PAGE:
The story of Jacob Den Herder, Part II

This is the second half of the story of Jacob Den Herder.

In 1878, at age 44, Den Herder opened a bank in Zeeland.

In 1880, he was elected to the office of elder in his church, First Reformed Church in Zeeland. It wasn’t his first time. He also partnered with his son, Christian, then about 15, to purchase a shoe business from Roelof Veneklasen, son of brickmaker Berend Veneklasen.

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In 1882, he lost $1,000 because of forged bank notes. He recovered $500 and, in gratefulness, gave $100 to charity.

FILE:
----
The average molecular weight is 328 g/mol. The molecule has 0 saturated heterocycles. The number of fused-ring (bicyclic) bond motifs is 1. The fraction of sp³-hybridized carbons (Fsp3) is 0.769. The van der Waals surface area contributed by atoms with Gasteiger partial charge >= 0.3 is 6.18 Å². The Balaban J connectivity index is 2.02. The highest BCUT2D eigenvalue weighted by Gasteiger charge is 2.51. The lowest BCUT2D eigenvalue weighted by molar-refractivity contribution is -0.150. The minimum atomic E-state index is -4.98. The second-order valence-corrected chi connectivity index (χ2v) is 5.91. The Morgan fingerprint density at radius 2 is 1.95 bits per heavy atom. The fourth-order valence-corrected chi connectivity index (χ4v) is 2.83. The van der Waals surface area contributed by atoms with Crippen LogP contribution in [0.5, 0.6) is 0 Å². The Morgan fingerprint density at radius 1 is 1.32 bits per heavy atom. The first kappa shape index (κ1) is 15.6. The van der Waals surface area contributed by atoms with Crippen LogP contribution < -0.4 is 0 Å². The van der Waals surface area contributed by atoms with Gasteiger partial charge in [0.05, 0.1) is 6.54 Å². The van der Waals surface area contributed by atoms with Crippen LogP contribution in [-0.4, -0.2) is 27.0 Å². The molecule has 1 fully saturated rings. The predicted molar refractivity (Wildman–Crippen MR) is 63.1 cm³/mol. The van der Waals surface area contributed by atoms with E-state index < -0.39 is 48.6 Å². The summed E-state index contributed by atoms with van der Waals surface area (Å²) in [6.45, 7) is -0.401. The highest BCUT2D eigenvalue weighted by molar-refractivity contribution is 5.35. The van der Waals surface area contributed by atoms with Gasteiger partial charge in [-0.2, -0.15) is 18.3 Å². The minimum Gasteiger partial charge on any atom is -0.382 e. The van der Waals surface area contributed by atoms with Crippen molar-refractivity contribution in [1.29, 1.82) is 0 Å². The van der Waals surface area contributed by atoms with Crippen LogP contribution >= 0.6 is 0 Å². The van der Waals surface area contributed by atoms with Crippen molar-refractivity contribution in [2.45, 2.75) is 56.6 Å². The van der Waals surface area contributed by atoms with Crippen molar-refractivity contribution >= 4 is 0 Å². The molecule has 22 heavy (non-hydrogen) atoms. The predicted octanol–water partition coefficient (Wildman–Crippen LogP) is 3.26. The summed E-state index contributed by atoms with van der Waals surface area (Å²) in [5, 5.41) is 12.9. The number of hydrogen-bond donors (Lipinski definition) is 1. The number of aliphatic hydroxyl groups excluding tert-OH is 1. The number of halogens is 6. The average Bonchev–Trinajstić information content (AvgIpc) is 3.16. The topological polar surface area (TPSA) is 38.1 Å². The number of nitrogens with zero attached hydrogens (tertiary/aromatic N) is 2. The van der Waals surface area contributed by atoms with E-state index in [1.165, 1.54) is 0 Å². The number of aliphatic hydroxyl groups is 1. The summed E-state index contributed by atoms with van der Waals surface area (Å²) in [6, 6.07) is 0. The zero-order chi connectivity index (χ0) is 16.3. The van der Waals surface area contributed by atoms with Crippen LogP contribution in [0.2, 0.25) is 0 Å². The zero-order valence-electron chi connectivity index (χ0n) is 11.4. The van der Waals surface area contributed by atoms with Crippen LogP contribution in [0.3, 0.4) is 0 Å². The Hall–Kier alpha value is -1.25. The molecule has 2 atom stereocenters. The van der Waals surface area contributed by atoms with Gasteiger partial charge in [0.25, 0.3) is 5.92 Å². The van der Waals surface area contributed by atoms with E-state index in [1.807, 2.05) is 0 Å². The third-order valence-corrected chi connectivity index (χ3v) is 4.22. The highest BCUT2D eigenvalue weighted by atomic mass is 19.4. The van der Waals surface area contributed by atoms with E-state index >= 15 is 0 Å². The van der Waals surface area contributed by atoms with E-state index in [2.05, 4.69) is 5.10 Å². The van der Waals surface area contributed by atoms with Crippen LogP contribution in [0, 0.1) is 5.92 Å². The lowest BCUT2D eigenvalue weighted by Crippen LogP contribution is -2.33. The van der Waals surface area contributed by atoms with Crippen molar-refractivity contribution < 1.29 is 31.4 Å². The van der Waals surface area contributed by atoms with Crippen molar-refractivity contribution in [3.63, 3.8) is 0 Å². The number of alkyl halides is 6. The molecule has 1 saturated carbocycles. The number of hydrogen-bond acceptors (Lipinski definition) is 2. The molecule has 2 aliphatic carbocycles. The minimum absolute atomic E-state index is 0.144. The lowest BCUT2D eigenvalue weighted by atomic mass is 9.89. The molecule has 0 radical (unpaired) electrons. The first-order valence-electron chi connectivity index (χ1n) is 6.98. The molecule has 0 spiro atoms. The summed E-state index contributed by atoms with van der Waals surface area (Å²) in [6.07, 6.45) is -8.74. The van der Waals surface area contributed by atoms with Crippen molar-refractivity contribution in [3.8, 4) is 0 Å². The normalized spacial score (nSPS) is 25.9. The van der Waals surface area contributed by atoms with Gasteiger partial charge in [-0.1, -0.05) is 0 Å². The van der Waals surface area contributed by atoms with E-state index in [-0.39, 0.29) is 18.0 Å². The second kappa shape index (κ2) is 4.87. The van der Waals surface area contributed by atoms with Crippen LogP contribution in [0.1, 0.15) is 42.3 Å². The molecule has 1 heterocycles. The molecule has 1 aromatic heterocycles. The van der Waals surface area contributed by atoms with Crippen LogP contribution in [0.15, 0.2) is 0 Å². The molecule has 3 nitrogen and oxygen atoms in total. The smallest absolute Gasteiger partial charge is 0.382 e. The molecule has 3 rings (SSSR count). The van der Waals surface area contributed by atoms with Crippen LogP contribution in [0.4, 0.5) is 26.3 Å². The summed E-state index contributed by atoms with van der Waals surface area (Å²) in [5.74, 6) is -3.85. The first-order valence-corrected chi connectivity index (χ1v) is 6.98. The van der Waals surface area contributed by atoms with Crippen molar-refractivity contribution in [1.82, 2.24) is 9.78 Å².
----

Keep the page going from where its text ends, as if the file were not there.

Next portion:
In 1883, burglars broke into his upstairs office at the bank. They drilled a hole through the top of his safe, dropped in a stick of gunpowder and exploded it with a fuse. Fortunately, they didn’t do enough damage to get any money. But in response, Den Herder decided to join a mutual insurance company.

In 1884, he partnered with his son-in-law, Albert LaHuis, married to Christine, to open a dry goods store. In 1887, fire destroyed the store but, thankfully, the contents were insured.

In 1886, Den Herder was elected as state senator. Even though he concluded the position negatively affected his financial position, he ran again. But he lost.

In 1891, Jacob recruited his son Christian, then 31, to join the bank as cashier. In 1898, the bank lost $4,000 when burglars successful blew the doors off Den Herder’s safe. But now he was insured.